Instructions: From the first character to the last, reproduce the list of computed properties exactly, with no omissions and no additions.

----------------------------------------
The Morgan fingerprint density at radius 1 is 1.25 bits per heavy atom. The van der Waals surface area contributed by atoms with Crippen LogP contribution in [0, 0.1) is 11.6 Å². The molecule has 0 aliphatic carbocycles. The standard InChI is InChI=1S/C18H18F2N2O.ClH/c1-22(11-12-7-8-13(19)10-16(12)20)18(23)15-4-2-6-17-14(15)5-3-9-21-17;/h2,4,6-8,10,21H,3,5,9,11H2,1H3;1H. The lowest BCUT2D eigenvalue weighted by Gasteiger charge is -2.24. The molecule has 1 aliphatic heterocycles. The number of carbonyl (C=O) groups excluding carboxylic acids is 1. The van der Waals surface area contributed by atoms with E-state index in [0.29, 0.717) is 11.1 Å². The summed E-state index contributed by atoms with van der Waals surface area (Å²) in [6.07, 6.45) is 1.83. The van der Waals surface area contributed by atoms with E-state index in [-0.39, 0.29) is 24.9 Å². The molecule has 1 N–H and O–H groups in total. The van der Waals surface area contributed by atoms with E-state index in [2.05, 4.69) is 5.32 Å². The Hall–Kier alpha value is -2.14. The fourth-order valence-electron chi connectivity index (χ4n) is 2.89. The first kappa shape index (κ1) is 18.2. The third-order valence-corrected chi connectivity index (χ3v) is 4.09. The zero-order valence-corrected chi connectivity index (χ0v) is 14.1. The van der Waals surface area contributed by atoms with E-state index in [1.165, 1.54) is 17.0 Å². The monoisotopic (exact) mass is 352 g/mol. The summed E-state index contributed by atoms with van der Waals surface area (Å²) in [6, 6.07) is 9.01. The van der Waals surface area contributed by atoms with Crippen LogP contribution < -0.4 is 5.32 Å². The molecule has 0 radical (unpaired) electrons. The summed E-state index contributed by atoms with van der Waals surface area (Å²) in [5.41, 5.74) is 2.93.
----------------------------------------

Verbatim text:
The Morgan fingerprint density at radius 1 is 1.25 bits per heavy atom. The van der Waals surface area contributed by atoms with Crippen LogP contribution in [0, 0.1) is 11.6 Å². The molecule has 0 aliphatic carbocycles. The standard InChI is InChI=1S/C18H18F2N2O.ClH/c1-22(11-12-7-8-13(19)10-16(12)20)18(23)15-4-2-6-17-14(15)5-3-9-21-17;/h2,4,6-8,10,21H,3,5,9,11H2,1H3;1H. The lowest BCUT2D eigenvalue weighted by Gasteiger charge is -2.24. The molecule has 1 aliphatic heterocycles. The number of carbonyl (C=O) groups excluding carboxylic acids is 1. The van der Waals surface area contributed by atoms with E-state index in [0.29, 0.717) is 11.1 Å². The summed E-state index contributed by atoms with van der Waals surface area (Å²) in [6.07, 6.45) is 1.83. The van der Waals surface area contributed by atoms with E-state index in [-0.39, 0.29) is 24.9 Å². The molecule has 1 N–H and O–H groups in total. The van der Waals surface area contributed by atoms with E-state index in [2.05, 4.69) is 5.32 Å². The Hall–Kier alpha value is -2.14. The fourth-order valence-electron chi connectivity index (χ4n) is 2.89. The first kappa shape index (κ1) is 18.2. The third-order valence-corrected chi connectivity index (χ3v) is 4.09. The zero-order valence-corrected chi connectivity index (χ0v) is 14.1. The van der Waals surface area contributed by atoms with E-state index in [1.165, 1.54) is 17.0 Å². The monoisotopic (exact) mass is 352 g/mol. The summed E-state index contributed by atoms with van der Waals surface area (Å²) in [6, 6.07) is 9.01. The van der Waals surface area contributed by atoms with Crippen LogP contribution < -0.4 is 5.32 Å². The molecule has 0 radical (unpaired) electrons. The summed E-state index contributed by atoms with van der Waals surface area (Å²) in [5.41, 5.74) is 2.93.